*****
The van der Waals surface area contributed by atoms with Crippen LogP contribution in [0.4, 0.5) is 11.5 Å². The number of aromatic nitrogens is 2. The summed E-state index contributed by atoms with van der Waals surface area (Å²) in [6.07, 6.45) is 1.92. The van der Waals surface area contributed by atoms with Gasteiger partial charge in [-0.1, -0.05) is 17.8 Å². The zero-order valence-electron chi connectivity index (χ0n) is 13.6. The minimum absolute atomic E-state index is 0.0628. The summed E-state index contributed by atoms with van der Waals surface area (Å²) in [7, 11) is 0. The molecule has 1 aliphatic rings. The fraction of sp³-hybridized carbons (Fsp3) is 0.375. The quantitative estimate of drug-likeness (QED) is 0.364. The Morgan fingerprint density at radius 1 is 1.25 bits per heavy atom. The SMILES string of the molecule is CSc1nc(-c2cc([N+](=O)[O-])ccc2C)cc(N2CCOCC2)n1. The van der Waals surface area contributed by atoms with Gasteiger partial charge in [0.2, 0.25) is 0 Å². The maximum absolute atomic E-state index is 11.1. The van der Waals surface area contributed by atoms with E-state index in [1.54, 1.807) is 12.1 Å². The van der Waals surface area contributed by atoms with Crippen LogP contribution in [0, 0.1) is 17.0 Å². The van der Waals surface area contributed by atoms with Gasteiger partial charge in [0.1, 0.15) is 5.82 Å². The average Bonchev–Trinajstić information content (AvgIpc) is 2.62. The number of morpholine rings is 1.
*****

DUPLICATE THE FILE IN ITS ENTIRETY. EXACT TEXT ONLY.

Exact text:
The van der Waals surface area contributed by atoms with Crippen LogP contribution in [0.4, 0.5) is 11.5 Å². The number of aromatic nitrogens is 2. The summed E-state index contributed by atoms with van der Waals surface area (Å²) in [6.07, 6.45) is 1.92. The van der Waals surface area contributed by atoms with Gasteiger partial charge in [-0.1, -0.05) is 17.8 Å². The zero-order valence-electron chi connectivity index (χ0n) is 13.6. The minimum absolute atomic E-state index is 0.0628. The summed E-state index contributed by atoms with van der Waals surface area (Å²) in [7, 11) is 0. The molecule has 1 aliphatic rings. The fraction of sp³-hybridized carbons (Fsp3) is 0.375. The quantitative estimate of drug-likeness (QED) is 0.364. The Morgan fingerprint density at radius 1 is 1.25 bits per heavy atom. The SMILES string of the molecule is CSc1nc(-c2cc([N+](=O)[O-])ccc2C)cc(N2CCOCC2)n1. The van der Waals surface area contributed by atoms with Gasteiger partial charge in [0.2, 0.25) is 0 Å². The maximum absolute atomic E-state index is 11.1. The van der Waals surface area contributed by atoms with E-state index in [1.54, 1.807) is 12.1 Å². The van der Waals surface area contributed by atoms with Crippen LogP contribution in [0, 0.1) is 17.0 Å². The van der Waals surface area contributed by atoms with Gasteiger partial charge in [0.1, 0.15) is 5.82 Å². The average Bonchev–Trinajstić information content (AvgIpc) is 2.62. The number of morpholine rings is 1.